About 70% of our planet is covered with water. Earth has been nicknamed 'the blue planet' because it looks blue from space. About 96% of this water is marine, or salt water, made up of the oceans covering the Earth. Within these oceans, there are many different types of habitat, or environments in which plants and animals live, ranging from freezing polar ice to tropical coral reefs. These habitats all come with their unique challenges and are inhabited by a wide variety of organisms. You can find more information about the major marine habitats below, along with some information on two major geographic areas.
The term “mangrove” refers to a habitat comprised of a number of halophytic (salt-tolerant) plant species, of which there are more than 12 families and 50 species worldwide. Mangroves grow in intertidal or estuarine areas. Mangrove plants have a tangle of roots which are often exposed above water, leading to the nickname “walking trees.” The roots of mangrove plants are adapted to filter salt water, and their leaves can excrete salt, allowing them to survive where other land plants cannot.
Mangroves are an important habitat, providing food, shelter and nursery areas for fish, birds, crustaceans and other marine life.
Seagrass is an angiosperm (flowering plant) that lives in a marine or brackish environment. There are about 50 species of true seagrasses worldwide. Seagrasses are found in protected coastal waters such as bays, lagoons, and estuaries and in both temperate and tropical regions. Seagrasses attach to the ocean bottom by thick roots and rhizomes, horizontal stems with shoots pointing upward and roots pointing downward. Their roots help stabilize the ocean bottom.
Seagrasses provide an important habitat to a number of organisms. Some use seagrass beds as nursery areas, others seek shelter there their whole lives. Larger animals such as manatees and sea turtles feed on animals that live in the seagrass beds.
The intertidal zone is the area where land and sea meet. This zone is covered with water at high tide, and exposed to air at low tide. The land in this zone can be rocky, sandy or covered in mudflats. Within the intertidal, there are several zones, starting near dry land with the splash zone, an area that is usually dry, and moving down to the littoral zone, which is usually underwater. Within the intertidal zone, you’ll find tide pools, puddles left in the rocks as water recedes when the tide goes out.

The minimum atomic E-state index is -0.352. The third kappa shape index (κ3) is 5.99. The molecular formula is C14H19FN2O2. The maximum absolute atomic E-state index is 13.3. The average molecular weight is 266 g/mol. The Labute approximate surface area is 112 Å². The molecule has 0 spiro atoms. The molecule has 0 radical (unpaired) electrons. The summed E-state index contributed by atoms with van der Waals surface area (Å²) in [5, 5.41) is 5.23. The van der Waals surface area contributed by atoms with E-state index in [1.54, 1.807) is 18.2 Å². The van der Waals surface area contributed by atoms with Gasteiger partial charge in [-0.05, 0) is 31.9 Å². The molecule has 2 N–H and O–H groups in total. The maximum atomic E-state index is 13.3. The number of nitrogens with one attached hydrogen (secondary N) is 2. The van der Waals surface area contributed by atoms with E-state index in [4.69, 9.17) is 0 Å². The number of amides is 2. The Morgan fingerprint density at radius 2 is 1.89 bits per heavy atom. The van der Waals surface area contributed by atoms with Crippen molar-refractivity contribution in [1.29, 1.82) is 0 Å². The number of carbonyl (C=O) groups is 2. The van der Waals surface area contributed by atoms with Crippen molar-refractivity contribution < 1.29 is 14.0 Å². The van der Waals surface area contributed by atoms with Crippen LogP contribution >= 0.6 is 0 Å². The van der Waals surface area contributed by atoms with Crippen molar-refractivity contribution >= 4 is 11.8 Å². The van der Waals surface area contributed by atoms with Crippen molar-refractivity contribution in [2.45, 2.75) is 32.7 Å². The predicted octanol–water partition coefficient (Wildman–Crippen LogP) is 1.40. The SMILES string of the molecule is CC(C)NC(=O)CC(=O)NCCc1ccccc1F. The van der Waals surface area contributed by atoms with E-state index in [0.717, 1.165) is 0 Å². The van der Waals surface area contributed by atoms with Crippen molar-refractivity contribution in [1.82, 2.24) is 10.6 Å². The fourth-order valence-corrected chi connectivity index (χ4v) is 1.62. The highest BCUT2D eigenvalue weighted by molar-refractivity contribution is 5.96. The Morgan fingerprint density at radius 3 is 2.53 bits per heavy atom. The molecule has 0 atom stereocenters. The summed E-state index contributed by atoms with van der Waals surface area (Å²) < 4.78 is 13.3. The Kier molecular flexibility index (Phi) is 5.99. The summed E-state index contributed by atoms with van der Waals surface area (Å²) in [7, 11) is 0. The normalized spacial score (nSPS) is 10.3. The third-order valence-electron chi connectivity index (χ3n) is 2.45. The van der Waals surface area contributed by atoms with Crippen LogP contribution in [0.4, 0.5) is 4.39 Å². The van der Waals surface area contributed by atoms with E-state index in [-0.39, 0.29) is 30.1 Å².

The intertidal is home to a wide variety of organisms. Organisms in this zone have many adaptations that allow them to survive in this challenging, ever-changing environment.
While the majority of coral reefs are found in tropical and sub-tropical water within the latitudes of 30 degrees north and 30 degrees south, there are also deep water corals in colder regions. A flourishing tropical reef is made up of many different plant and animal communities. It is estimated that 800 different coral species are involved in building tropical reefs.
Coral reefs are complex ecosystems supporting a wide array of marine species. The largest and most well-known example of a tropical reef is the Great Barrier Reef in Australia.
The open ocean, or pelagic zone, is the area of the ocean outside of coastal areas, and where you’ll find some of the biggest marine life species. The pelagic zone is separated into several subzones depending on water depth, and each provide habitat for a variety of marine life. Marine life you’ll find in the pelagic zone includes wide-ranging animals such as cetaceans, large fish such as bluefin tuna and invertebrates such as jellyfish.
The deep sea includes the deepest, darkest, coldest parts of the ocean. Eighty percent of the ocean consists of waters greater than 1,000 meters in depth. Parts of the deep sea described here are also included in the pelagic zone, but these areas in the deepest reaches of the ocean have their own special characteristics. Most areas are cold, dark, and inhospitable to us humans, but support a surprising number of species that thrive in this environment.
Hydrothermal vents, also in the deep sea, were unknown until about 30 years ago, when they were discovered in the submersible Alvin. Hydrothermal vents are found at an average depth of about 7,000 feet and are essentially underwater geysers created by tectonic plates. These huge plates in the Earth’s crust move and create cracks in the ocean floor. Ocean water enters these cracks, is heated up by the Earth’s magma, and then released through the hydrothermal vents, along with minerals such as hydrogen sulfide. The water coming out of the vents can reach incredible temperatures of up to 750 degrees F. Despite their intimidating description, hundreds of species of marine life thrive in this habitat.
The Gulf of Mexico covers about 600,000 square miles off the coast of the southeastern U.S. and a portion of Mexico. It is home to different types of marine habitat, from deep canyons to shallow intertidal areas. It is also a haven for a wide variety of marine life, from huge whales to tiny invertebrates. The importance of the Gulf of Mexico to marine life has received attention in recent years due to the presence of Dead Zones and the major oil spill that occurred in April 2010.
The Gulf of Maine covers over 30,000 square miles and is a semi-enclosed sea next to the Atlantic Ocean. It lies off the U.S. states of Massachusetts, New Hampshire, and Maine, and the Canadian Provinces of New Brunswick and Nova Scotia. The cold, nutrient-rich waters of the Gulf of Maine provide a rich feeding ground for a variety of marine life, particularly in the months from the spring through late fall.